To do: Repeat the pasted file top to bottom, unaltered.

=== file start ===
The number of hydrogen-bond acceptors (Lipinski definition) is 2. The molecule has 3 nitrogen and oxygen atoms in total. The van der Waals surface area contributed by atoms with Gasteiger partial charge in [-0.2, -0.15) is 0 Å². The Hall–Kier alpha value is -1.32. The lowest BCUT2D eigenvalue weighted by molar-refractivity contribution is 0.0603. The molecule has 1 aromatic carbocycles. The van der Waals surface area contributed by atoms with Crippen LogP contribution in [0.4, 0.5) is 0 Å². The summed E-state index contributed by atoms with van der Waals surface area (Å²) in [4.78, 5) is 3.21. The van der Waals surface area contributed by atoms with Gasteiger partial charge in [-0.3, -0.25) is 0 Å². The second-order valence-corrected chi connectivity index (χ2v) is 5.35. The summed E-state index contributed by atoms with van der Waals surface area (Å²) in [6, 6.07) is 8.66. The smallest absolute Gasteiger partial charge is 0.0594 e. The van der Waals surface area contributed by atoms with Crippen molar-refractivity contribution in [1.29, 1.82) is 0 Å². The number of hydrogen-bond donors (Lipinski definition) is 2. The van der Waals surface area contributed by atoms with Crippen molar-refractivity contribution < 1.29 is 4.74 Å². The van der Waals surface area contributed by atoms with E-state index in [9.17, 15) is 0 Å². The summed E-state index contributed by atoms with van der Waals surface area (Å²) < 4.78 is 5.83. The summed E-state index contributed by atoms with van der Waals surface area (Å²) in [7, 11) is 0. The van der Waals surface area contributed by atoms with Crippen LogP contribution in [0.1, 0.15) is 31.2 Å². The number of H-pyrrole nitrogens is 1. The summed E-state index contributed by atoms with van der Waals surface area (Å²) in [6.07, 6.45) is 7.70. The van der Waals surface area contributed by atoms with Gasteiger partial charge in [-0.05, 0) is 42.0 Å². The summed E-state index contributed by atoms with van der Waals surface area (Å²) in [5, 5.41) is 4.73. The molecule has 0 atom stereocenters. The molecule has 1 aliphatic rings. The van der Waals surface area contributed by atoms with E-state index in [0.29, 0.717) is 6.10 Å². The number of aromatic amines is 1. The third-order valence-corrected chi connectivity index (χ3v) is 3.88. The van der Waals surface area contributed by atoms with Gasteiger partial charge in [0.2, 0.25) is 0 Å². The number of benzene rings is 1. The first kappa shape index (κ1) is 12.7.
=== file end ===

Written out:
The number of hydrogen-bond acceptors (Lipinski definition) is 2. The molecule has 3 nitrogen and oxygen atoms in total. The van der Waals surface area contributed by atoms with Gasteiger partial charge in [-0.2, -0.15) is 0 Å². The Hall–Kier alpha value is -1.32. The lowest BCUT2D eigenvalue weighted by molar-refractivity contribution is 0.0603. The molecule has 1 aromatic carbocycles. The van der Waals surface area contributed by atoms with Crippen LogP contribution in [0.4, 0.5) is 0 Å². The summed E-state index contributed by atoms with van der Waals surface area (Å²) in [4.78, 5) is 3.21. The van der Waals surface area contributed by atoms with Gasteiger partial charge in [-0.3, -0.25) is 0 Å². The second-order valence-corrected chi connectivity index (χ2v) is 5.35. The summed E-state index contributed by atoms with van der Waals surface area (Å²) in [6, 6.07) is 8.66. The smallest absolute Gasteiger partial charge is 0.0594 e. The van der Waals surface area contributed by atoms with Crippen molar-refractivity contribution in [1.29, 1.82) is 0 Å². The number of hydrogen-bond donors (Lipinski definition) is 2. The van der Waals surface area contributed by atoms with Crippen molar-refractivity contribution < 1.29 is 4.74 Å². The van der Waals surface area contributed by atoms with E-state index in [9.17, 15) is 0 Å². The summed E-state index contributed by atoms with van der Waals surface area (Å²) < 4.78 is 5.83. The summed E-state index contributed by atoms with van der Waals surface area (Å²) in [7, 11) is 0. The van der Waals surface area contributed by atoms with Crippen LogP contribution in [0.1, 0.15) is 31.2 Å². The number of H-pyrrole nitrogens is 1. The summed E-state index contributed by atoms with van der Waals surface area (Å²) in [6.07, 6.45) is 7.70. The van der Waals surface area contributed by atoms with Gasteiger partial charge in [-0.05, 0) is 42.0 Å². The summed E-state index contributed by atoms with van der Waals surface area (Å²) in [5, 5.41) is 4.73. The molecule has 0 atom stereocenters. The molecule has 1 aliphatic rings. The van der Waals surface area contributed by atoms with E-state index in [0.29, 0.717) is 6.10 Å². The number of aromatic amines is 1. The third-order valence-corrected chi connectivity index (χ3v) is 3.88. The van der Waals surface area contributed by atoms with Gasteiger partial charge in [0.2, 0.25) is 0 Å². The number of benzene rings is 1. The first kappa shape index (κ1) is 12.7.